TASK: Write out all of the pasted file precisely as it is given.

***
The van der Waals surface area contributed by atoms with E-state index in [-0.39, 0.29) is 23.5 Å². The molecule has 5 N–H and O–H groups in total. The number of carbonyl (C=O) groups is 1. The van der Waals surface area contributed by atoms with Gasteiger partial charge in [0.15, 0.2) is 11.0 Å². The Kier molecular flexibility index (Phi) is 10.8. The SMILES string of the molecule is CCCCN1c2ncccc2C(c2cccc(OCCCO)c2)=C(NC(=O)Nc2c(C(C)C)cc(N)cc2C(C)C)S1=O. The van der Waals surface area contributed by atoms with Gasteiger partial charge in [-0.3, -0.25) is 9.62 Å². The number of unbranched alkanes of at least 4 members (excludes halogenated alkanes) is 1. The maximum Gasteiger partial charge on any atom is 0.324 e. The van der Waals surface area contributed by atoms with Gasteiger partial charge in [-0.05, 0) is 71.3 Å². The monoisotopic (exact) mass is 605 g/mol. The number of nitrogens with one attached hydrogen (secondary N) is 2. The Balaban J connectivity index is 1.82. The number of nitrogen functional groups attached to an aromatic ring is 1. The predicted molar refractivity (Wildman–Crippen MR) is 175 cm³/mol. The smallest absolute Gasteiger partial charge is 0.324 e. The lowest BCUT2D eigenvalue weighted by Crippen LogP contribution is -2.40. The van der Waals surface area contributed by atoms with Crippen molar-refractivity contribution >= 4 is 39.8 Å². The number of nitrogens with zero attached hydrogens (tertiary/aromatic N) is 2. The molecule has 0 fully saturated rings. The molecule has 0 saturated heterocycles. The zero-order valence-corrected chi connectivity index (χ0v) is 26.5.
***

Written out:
The van der Waals surface area contributed by atoms with E-state index in [-0.39, 0.29) is 23.5 Å². The molecule has 5 N–H and O–H groups in total. The number of carbonyl (C=O) groups is 1. The van der Waals surface area contributed by atoms with Gasteiger partial charge in [0.15, 0.2) is 11.0 Å². The Kier molecular flexibility index (Phi) is 10.8. The SMILES string of the molecule is CCCCN1c2ncccc2C(c2cccc(OCCCO)c2)=C(NC(=O)Nc2c(C(C)C)cc(N)cc2C(C)C)S1=O. The van der Waals surface area contributed by atoms with Gasteiger partial charge in [-0.3, -0.25) is 9.62 Å². The number of unbranched alkanes of at least 4 members (excludes halogenated alkanes) is 1. The maximum Gasteiger partial charge on any atom is 0.324 e. The van der Waals surface area contributed by atoms with Gasteiger partial charge in [-0.05, 0) is 71.3 Å². The monoisotopic (exact) mass is 605 g/mol. The number of nitrogens with one attached hydrogen (secondary N) is 2. The Balaban J connectivity index is 1.82. The number of nitrogen functional groups attached to an aromatic ring is 1. The predicted molar refractivity (Wildman–Crippen MR) is 175 cm³/mol. The smallest absolute Gasteiger partial charge is 0.324 e. The lowest BCUT2D eigenvalue weighted by Crippen LogP contribution is -2.40. The van der Waals surface area contributed by atoms with Crippen molar-refractivity contribution >= 4 is 39.8 Å². The number of nitrogens with zero attached hydrogens (tertiary/aromatic N) is 2. The molecule has 0 fully saturated rings. The molecule has 0 saturated heterocycles. The zero-order valence-corrected chi connectivity index (χ0v) is 26.5.